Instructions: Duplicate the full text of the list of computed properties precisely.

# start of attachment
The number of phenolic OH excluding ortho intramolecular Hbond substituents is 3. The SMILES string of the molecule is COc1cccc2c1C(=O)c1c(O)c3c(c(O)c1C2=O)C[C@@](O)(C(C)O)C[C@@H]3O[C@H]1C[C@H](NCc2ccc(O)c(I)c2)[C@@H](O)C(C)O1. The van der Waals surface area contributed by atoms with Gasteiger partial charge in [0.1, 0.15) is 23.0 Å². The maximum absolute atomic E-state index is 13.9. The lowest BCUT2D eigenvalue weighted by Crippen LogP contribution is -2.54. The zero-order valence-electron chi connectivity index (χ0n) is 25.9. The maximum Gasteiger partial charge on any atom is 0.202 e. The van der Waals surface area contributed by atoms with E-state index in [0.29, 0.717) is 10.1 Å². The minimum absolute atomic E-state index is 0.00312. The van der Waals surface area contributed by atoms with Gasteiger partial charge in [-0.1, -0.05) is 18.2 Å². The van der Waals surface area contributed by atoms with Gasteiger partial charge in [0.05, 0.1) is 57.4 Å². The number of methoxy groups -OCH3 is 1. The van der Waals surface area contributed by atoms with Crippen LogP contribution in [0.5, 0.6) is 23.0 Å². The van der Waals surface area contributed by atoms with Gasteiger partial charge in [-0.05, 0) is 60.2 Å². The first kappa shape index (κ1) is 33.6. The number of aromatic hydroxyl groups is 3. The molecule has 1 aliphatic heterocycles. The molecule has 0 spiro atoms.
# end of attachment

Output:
The number of phenolic OH excluding ortho intramolecular Hbond substituents is 3. The SMILES string of the molecule is COc1cccc2c1C(=O)c1c(O)c3c(c(O)c1C2=O)C[C@@](O)(C(C)O)C[C@@H]3O[C@H]1C[C@H](NCc2ccc(O)c(I)c2)[C@@H](O)C(C)O1. The van der Waals surface area contributed by atoms with Gasteiger partial charge in [0.1, 0.15) is 23.0 Å². The maximum absolute atomic E-state index is 13.9. The lowest BCUT2D eigenvalue weighted by Crippen LogP contribution is -2.54. The zero-order valence-electron chi connectivity index (χ0n) is 25.9. The maximum Gasteiger partial charge on any atom is 0.202 e. The van der Waals surface area contributed by atoms with E-state index in [0.29, 0.717) is 10.1 Å². The minimum absolute atomic E-state index is 0.00312. The van der Waals surface area contributed by atoms with Gasteiger partial charge in [-0.1, -0.05) is 18.2 Å². The van der Waals surface area contributed by atoms with Gasteiger partial charge in [0.05, 0.1) is 57.4 Å². The number of methoxy groups -OCH3 is 1. The van der Waals surface area contributed by atoms with Crippen LogP contribution in [0.5, 0.6) is 23.0 Å². The van der Waals surface area contributed by atoms with Gasteiger partial charge in [-0.05, 0) is 60.2 Å². The first kappa shape index (κ1) is 33.6. The number of aromatic hydroxyl groups is 3. The molecule has 1 aliphatic heterocycles. The molecule has 0 spiro atoms.